• Symptoms last longer than 10 days. If your cold-like symptoms have lasted more than 10 days, you probably have a sinus infection. A “cold” that gets worse instead of better over a week to 10 days may also be a sinus infection.

  • Antibiotics may help. Because sinus infections can be caused by bacteria, antibiotics can be used to kill the bacteria and treat the underlying cause of your illness. However, not all sinus infections require antibiotics. Viruses can cause sinus infections too, and if you have viral sinusitis, antibiotics won’t help at all. Plus, many bacterial sinus infections resolve on their own, without antibiotic treatment. Depending on your symptoms and history, your healthcare provider may prescribe antibiotics, or may recommend waiting a few days to see if the infection will clear up.

Rest, fluids and pain- and fever-relieving medications, such as acetaminophen and ibuprofen, can be used to treat both colds and sinus infections. Also helpful: warm, steamy showers or baths. If these treatments don’t relieve your pain and discomfort, it’s time to see a healthcare provider for an official diagnosis and medical assistance.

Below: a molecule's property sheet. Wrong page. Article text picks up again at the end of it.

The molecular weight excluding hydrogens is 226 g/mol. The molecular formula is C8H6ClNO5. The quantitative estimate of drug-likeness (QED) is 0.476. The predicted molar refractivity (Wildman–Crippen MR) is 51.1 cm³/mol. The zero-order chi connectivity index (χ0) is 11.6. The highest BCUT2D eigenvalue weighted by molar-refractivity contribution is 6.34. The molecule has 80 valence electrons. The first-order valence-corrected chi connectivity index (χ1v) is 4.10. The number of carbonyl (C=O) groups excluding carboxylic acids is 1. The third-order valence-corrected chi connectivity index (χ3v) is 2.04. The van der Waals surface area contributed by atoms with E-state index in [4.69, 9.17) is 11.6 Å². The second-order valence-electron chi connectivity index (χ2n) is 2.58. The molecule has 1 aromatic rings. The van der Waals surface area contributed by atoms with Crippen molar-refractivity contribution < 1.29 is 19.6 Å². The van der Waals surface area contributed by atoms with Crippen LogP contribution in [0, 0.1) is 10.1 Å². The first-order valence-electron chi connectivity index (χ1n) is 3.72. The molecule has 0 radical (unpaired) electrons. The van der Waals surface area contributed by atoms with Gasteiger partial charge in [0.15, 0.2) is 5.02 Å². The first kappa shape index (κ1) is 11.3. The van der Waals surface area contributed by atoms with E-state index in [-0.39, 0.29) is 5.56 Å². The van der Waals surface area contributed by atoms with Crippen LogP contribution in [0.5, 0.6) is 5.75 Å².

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Medical Reviewers: William C. Lloyd III, MD, FACS Last Review Date: Jul 14, 2017

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View Sources

Medical References

  1. Sinusitis. American Academy of Allergy, Asthma and Immunology. http://www.aaaai.org/conditions-and-treatments/library/At-a-glance/sinusitis.aspx
  2. Sinus Infections. American Academy of Family Physicians. http://www.aafp.org/afp/2004/1101/p1711.html
  3. Sinus Infections (Sinusitis). American Academy of Family Physicians. http://www.aafp.org/afp/2011/0501/p1064.html#
  4. Facts About the Common Cold. American Lung Association. http://www.lung.org/lung-disease/influenza/in-depth-resources/facts-about-the-common-cold.html?refer...
  5. Rhinitis and Sinusitis. Asthma and Allergy Foundation of America. https://www.aafa.org/display.cfm?id=9&sub=18&cont=239
  6. The Difference Between Sinusitis and a Cold. HealthyChildren.org. https://www.healthychildren.org/English/health-issues/conditions/ear-nose-throat/Pages/The-Differenc...